Bikers versus drivers

Survey finds diverging views in the Nutmeg State

By Motorcycle.Com Staff, Apr. 23, 2008
Motorcyclists and drivers in Connecticut don’t really like each other very much, says a new survey conducted for insurance company Allstate.

An online poll conducted by Directive Analytics on Allstate’s behalf found that one in four drivers would ban bikers from highways and parkways while nearly half said motorcyclists should not be allowed to ride in poor weather.

Even further, one in five say motorcycles cause more accidents than other vehicles, mainly because they feel bikers are more reckless.

Motorcyclists’ views on drivers weren’t too favorable either.

Nearly 80 per cent of bikers surveyed think they are safer than car drivers because drivers are careless and don’t pay enough attention to their surroundings. Many also say that drivers are aggressive and impatient, often tailgating or cutting off riders.

“Whether we prefer four wheels or two, we have preconceived notions, and perhaps even strong opinions about other drivers – but these opinions should never get the better of us while we are in our vehicles,” says Andrea Short, Allstate field project manager. “Particularly now as the warmer weather approaches and heavy traffic re-emerges, all drivers should be careful and cognizant of fellow drivers at all times so we may share the roadways safely this spring season.”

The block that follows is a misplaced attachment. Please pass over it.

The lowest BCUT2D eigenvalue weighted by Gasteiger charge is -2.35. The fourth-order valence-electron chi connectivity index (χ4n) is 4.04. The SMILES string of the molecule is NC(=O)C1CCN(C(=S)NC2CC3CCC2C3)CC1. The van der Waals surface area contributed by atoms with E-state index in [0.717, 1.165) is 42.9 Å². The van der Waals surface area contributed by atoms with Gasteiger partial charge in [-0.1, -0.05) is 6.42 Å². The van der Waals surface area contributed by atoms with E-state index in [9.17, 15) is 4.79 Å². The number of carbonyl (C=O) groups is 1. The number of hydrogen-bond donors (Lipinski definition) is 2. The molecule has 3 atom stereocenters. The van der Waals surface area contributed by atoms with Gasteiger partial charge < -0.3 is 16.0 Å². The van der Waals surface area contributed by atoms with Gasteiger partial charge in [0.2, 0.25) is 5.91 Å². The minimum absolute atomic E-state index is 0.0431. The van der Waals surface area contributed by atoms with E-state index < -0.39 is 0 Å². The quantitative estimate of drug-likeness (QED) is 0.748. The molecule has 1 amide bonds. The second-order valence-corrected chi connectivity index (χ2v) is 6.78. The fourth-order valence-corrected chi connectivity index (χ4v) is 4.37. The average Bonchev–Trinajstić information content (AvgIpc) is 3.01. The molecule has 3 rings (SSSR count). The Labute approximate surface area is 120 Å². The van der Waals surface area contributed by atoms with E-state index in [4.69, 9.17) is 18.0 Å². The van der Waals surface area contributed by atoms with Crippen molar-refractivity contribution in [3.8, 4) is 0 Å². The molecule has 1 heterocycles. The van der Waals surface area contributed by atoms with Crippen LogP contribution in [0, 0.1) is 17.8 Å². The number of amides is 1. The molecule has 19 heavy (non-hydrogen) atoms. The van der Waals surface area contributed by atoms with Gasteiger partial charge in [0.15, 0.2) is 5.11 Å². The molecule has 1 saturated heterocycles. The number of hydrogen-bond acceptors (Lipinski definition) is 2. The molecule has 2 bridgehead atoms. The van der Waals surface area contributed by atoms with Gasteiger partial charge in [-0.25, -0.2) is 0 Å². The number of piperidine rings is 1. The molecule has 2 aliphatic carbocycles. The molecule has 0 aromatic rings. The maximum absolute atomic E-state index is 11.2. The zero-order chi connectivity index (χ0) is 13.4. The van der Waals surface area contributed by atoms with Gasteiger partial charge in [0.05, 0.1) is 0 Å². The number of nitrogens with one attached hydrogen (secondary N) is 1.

While the results of this survey may suggest drivers and motorcyclists in the Nutmeg State have very polarized opinions, many motorcyclists are also wary about other riders.

Half of bikers think motorcycles are dangerous. Three out of four drivers say that they would not let their children ride a motorcycle, while one out of three motorcyclists share that opinion.

These results may suggest that better motorcycle education is needed. While most bikers say they are safer than drivers, one in three never received motorcycle safety training.

As well, thirteen per cent of bikers say they do not have motorcycle insurance despite mandatory insurance laws in Connecticut. Of those who did not have insurance, a majority say they don’t ride often enough to bother.

“To ensure everyone keeps an eye on safety, we recommend that all drivers know the basics of sharing the road with motorcycles,” says Short. “But even with the best preparation, accidents do occur. Purchasing motorcycle insurance can help protect you and your family’s way of life – not just for today, but down the road as well.”